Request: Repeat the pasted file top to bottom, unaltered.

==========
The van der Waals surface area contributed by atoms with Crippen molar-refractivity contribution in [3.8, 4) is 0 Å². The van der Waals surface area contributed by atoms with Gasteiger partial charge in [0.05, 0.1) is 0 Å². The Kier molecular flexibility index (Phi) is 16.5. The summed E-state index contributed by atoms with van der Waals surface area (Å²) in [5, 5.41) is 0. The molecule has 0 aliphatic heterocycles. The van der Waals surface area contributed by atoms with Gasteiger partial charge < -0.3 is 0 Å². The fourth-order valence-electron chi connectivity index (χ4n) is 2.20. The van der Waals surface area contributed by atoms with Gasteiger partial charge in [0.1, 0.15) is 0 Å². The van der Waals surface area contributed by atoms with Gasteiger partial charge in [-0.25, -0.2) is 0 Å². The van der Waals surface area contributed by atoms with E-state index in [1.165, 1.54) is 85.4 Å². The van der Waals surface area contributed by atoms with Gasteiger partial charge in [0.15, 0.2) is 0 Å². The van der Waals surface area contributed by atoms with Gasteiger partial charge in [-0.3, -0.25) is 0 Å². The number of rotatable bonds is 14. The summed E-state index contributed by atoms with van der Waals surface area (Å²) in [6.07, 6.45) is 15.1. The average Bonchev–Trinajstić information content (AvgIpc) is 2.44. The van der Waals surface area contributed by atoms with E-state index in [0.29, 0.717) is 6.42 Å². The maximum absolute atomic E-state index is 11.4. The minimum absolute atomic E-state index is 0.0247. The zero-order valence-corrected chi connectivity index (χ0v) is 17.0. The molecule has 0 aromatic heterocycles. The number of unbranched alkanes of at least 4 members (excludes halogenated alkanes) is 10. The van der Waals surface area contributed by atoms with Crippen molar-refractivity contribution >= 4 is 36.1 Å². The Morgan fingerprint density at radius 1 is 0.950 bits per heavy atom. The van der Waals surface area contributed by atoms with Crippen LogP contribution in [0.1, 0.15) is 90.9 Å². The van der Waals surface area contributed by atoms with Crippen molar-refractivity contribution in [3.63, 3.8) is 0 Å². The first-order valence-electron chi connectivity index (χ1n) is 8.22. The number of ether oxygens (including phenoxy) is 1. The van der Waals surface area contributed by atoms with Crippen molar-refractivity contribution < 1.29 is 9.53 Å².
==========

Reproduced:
The van der Waals surface area contributed by atoms with Crippen molar-refractivity contribution in [3.8, 4) is 0 Å². The van der Waals surface area contributed by atoms with Gasteiger partial charge in [0.05, 0.1) is 0 Å². The Kier molecular flexibility index (Phi) is 16.5. The summed E-state index contributed by atoms with van der Waals surface area (Å²) in [5, 5.41) is 0. The molecule has 0 aliphatic heterocycles. The van der Waals surface area contributed by atoms with Gasteiger partial charge < -0.3 is 0 Å². The fourth-order valence-electron chi connectivity index (χ4n) is 2.20. The van der Waals surface area contributed by atoms with Gasteiger partial charge in [0.1, 0.15) is 0 Å². The van der Waals surface area contributed by atoms with Gasteiger partial charge in [-0.25, -0.2) is 0 Å². The van der Waals surface area contributed by atoms with E-state index in [1.165, 1.54) is 85.4 Å². The van der Waals surface area contributed by atoms with Gasteiger partial charge in [0.15, 0.2) is 0 Å². The van der Waals surface area contributed by atoms with Gasteiger partial charge in [-0.3, -0.25) is 0 Å². The number of rotatable bonds is 14. The summed E-state index contributed by atoms with van der Waals surface area (Å²) in [6.07, 6.45) is 15.1. The average Bonchev–Trinajstić information content (AvgIpc) is 2.44. The van der Waals surface area contributed by atoms with E-state index in [0.29, 0.717) is 6.42 Å². The maximum absolute atomic E-state index is 11.4. The minimum absolute atomic E-state index is 0.0247. The zero-order valence-corrected chi connectivity index (χ0v) is 17.0. The molecule has 0 aromatic heterocycles. The number of unbranched alkanes of at least 4 members (excludes halogenated alkanes) is 10. The van der Waals surface area contributed by atoms with Crippen molar-refractivity contribution >= 4 is 36.1 Å². The Morgan fingerprint density at radius 1 is 0.950 bits per heavy atom. The van der Waals surface area contributed by atoms with Crippen LogP contribution in [0.1, 0.15) is 90.9 Å². The van der Waals surface area contributed by atoms with Crippen molar-refractivity contribution in [3.63, 3.8) is 0 Å². The first-order valence-electron chi connectivity index (χ1n) is 8.22. The number of ether oxygens (including phenoxy) is 1. The van der Waals surface area contributed by atoms with Crippen molar-refractivity contribution < 1.29 is 9.53 Å².